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BP Made Faustian Deal With the Kremlin: Critic

Tuesday, 15 Feb 2011 | 6:02 AM ET

The recent deal between BP and the Russian oil and gas giant Rosneft was a Faustian pact that was forced on the London-listed major by the Kremlin, William Browder, a fund manager with Hermitage Capital, told CNBC Tuesday.

Sharon Lorimer

In mid-January, BP agreed a deal with Rosneft which would give it access to offshore exploration in the South Kara Sea and at the time BP CEO Bob Dudley told CNBC the deal offered huge rewards to BP given the access they would get to new fields and reserves.

Browder, who is known as a critic of the Kremlin and who lost his business in Russia, dismissed this argument, questioning why Dudley, himself expelled from Russia for 18 months following a battle for control of BP's joint venture with TNK, would willingly sign up to such a deal.

“BP agreed to a deal that does not make sense. I cannot believe that Dudley would have willingly signed up to such a deal with any enthusiasm. It is my view that BP was pushed into this deal,” Browder said.

Contacted by CNBC, BP officials refused to comment.

“Following the Gulf of Mexico disaster BP was at risk of losing 30 percent of its business and CEO Tony Hayward was called to Moscow,” Browder said.

“In my personal view that meeting saw Hayward presented with a Faustian pact from a position of weakness. Sign up to a deal with Rosneft that would help Russia legitimize a number of assets stolen from Yukos or risk losing another 20 percent of your business in Russia,” he added.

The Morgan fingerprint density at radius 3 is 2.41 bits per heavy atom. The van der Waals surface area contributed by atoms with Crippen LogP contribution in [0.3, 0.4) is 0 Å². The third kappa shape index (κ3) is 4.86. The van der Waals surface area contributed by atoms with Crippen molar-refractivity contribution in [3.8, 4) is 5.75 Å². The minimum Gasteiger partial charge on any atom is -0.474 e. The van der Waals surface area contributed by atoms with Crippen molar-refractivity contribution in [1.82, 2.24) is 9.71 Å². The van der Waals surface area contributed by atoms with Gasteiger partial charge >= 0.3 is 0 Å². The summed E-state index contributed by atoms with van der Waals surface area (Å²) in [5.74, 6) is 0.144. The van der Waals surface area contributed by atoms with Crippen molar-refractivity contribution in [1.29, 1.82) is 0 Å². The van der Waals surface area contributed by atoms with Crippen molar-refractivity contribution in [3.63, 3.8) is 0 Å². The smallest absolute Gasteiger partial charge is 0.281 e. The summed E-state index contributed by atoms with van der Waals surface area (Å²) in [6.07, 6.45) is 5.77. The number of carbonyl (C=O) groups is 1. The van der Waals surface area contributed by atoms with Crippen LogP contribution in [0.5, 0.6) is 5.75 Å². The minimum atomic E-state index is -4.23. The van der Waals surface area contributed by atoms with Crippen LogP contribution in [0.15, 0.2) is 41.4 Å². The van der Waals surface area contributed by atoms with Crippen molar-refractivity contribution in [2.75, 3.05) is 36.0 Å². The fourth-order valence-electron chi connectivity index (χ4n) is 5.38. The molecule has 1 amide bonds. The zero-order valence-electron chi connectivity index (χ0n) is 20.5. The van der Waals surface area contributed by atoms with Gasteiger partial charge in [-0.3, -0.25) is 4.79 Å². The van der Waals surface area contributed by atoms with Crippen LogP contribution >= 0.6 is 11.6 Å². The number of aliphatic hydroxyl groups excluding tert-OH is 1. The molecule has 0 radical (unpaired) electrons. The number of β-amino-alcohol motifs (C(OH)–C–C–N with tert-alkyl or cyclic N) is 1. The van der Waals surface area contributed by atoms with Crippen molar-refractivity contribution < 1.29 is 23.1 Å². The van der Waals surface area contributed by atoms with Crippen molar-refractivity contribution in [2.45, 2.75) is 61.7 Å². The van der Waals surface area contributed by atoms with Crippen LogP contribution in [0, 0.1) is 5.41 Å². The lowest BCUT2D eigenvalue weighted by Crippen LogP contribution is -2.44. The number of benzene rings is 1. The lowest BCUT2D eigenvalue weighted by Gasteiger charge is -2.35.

A RIV, Not a BRIC

Browder dismisses the investment case for Russia out of hand.

“I was once the biggest fund manager in Russia. I was then thrown out of the country as a national security risk,” Browder said. “They raided my offices, stole my assets and when my lawyer went after the people who did this he was thrown in prison, tortured and killed.”

Browder now says he receives regular death threats from inside Russian via SMS, email and messages on his voice mail and is widely seen as the biggest critic of investing in Russia at a time when Moscow is attempting to regain credibility with international investors.

At the World Economic Forum in Davos last month Browder went head to head with Russian Deputy Prime Minister Igor Shuvalov in a session on Russia at which business leaders and government officials presented the positive case for investing in Russia.

In Davos a number of CEOs from Russian companies told CNBC that the Kremlin is working hard to improve its image with investors.

But Browder said Russia should not be seen as an investment case worthy of fellow BRIC Brazil, India and China and should instead be put into a new acronym, the RIV - including Iran and Venuazala.

“People come onto CNBC and tell your viewers that Russian assets are cheap. Russian assets are cheap with good reason, you don't know if you will own those assets in a year or two,” Browder said.

“If authorities are expropriating assets, arresting people and killing them then assets are cheap for a reason.”

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